Rising energy prices in Norway: How to get the best deal

The average price of electricity for households in Norway is more than three times higher than the same time last year. Here are The Local's tips for getting the best bang for your buck.

Rising energy prices in Norway: How to get the best deal
Here's our tips for getting the best energy deal in Norway. Photo by Fré Sonneveld on Unsplash

A new analysis and market comparison from data collection firm Statistics Norway has found that the cost of electricity for households excluding taxes and grid rent was 50.9 øre per kWh in the second quarter of 2021. 

This is three times higher than the same period last year. In its quarterly report, the Norwegian Water Resources and Energy Directorate (NVE) emphasised that higher fuel prices in Norway and increasing costs in the European market were behind the rises. 

When considering grid rent and taxes, the average price of electricity in Norway was 116.1 øre kWh.

What type of arrangements offers the best deal? 

Households with fixed-price contracts paid on average the lowest prices for electricity in the second quarter of this year. The cost of a new fixed-price contract that lasts a year or less was around 50.3 øre per kWh when including taxes and fees. This is around roughly half the average that Statistics Norway reported. Surprisingly only 2.5 percent of homes in Norway have a fixed price contract despite the lower prices. 

Those with a new fixed price contract taken up during Q2 that will run for more than a year get a slightly better deal than those with a fixed price contract that will last for a single year or less.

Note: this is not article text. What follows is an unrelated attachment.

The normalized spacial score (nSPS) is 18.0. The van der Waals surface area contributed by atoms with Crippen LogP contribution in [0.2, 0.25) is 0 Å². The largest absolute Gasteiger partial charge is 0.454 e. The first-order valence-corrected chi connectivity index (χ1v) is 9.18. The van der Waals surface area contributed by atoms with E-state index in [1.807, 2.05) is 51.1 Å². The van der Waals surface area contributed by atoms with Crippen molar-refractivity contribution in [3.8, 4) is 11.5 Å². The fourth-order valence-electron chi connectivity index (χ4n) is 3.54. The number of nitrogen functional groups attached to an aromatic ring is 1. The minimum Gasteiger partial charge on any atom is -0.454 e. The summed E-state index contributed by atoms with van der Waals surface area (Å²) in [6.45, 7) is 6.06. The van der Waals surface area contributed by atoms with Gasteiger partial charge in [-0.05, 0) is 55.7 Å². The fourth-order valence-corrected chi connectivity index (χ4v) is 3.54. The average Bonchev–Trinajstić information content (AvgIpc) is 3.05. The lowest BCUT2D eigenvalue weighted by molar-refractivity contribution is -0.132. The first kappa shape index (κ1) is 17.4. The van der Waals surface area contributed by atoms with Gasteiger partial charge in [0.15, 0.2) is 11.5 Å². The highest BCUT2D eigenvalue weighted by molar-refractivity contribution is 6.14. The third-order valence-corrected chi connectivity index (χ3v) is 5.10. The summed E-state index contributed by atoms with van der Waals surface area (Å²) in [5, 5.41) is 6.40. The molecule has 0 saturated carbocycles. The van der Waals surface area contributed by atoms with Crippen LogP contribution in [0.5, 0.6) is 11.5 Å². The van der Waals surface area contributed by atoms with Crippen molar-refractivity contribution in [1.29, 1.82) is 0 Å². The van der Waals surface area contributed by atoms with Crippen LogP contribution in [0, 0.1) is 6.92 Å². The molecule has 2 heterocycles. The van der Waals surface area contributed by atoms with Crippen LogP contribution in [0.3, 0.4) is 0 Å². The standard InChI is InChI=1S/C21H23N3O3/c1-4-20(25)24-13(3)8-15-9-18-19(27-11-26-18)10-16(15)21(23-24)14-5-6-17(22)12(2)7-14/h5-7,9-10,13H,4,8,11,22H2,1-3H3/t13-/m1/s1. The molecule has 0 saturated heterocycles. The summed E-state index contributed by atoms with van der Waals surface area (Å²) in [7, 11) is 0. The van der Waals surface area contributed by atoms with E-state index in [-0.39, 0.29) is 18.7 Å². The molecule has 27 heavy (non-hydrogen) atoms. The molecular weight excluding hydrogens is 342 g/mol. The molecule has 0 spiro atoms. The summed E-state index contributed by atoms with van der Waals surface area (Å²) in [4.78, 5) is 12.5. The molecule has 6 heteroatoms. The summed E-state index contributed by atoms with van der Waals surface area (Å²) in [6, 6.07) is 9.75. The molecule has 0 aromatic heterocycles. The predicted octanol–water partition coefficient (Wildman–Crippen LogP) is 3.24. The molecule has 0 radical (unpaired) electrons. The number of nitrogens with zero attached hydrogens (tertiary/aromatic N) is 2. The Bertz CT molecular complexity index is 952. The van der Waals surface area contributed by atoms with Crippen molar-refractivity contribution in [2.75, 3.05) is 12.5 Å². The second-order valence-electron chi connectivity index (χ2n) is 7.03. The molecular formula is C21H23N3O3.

You’ll be able to see which arrangements cost what in the graph below. 

Electricity prices according to arrangement. Source: Statistics Norway

Due to the rising prices, those with variable contracts, either tied to the spot price or not tied to a spot price, paid more. 

A spot price contract, sometimes called purchase price or market power agreement, is calculated daily by the Nordic power exchange Nord Pool. Under a spot price agreement, customers pay the same price as the electricity supplier but instead pay a surcharge and fixed monthly price to the energy company. 

Tips for getting the best deal?

The best deal isn’t always what looks like the cheapest on paper. For example, fixed-price contracts are traditionally pricier than spot contracts. However, a fixed-price deal can be ideal for many on freelance contracts or who like to work within a budget as you know your monthly energy bill will be the same.

This is vital for many as prices can fluctuate massively between the winter and summer when more energy is needed to heat homes as temperatures plummet into the minuses. 

In addition to this, as prices are expected to rise throughout the rest of 2021 through 2022 following low prices in 2020, it may be best to sign a fixed-term agreement for a year to try and stay ahead of the curve should prices skyrocket in the winter. 

Typically, though, if you don’t need to keep a tighter eye on your outgoings and you’re OK with the idea of the prices varying throughout your contract, then a spot contact could offer the best overall value. 

In most cases, these wind up being cheaper because they pose the least risk to electricity companies profit margins as you are paying the same price they are in addition to the surcharge, which guarantees a profit for the companies. 

Shopping around is also essential wherever you are, and Norway is no different. However, if you want to get the best deal where you are, it’s best to use a comparison site such as strø Comparison sites let you compare the different types of agreements and offer you a price based on where you live, how much energy you use, and your property’s size. Shopping around on comparison sites can save you thousands of kroner a year. 

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Pensions in the EU: What you need to know if you’re moving country

Have you ever wondered what to do with your private pension plan when moving to another European country?

Pensions in the EU: What you need to know if you're moving country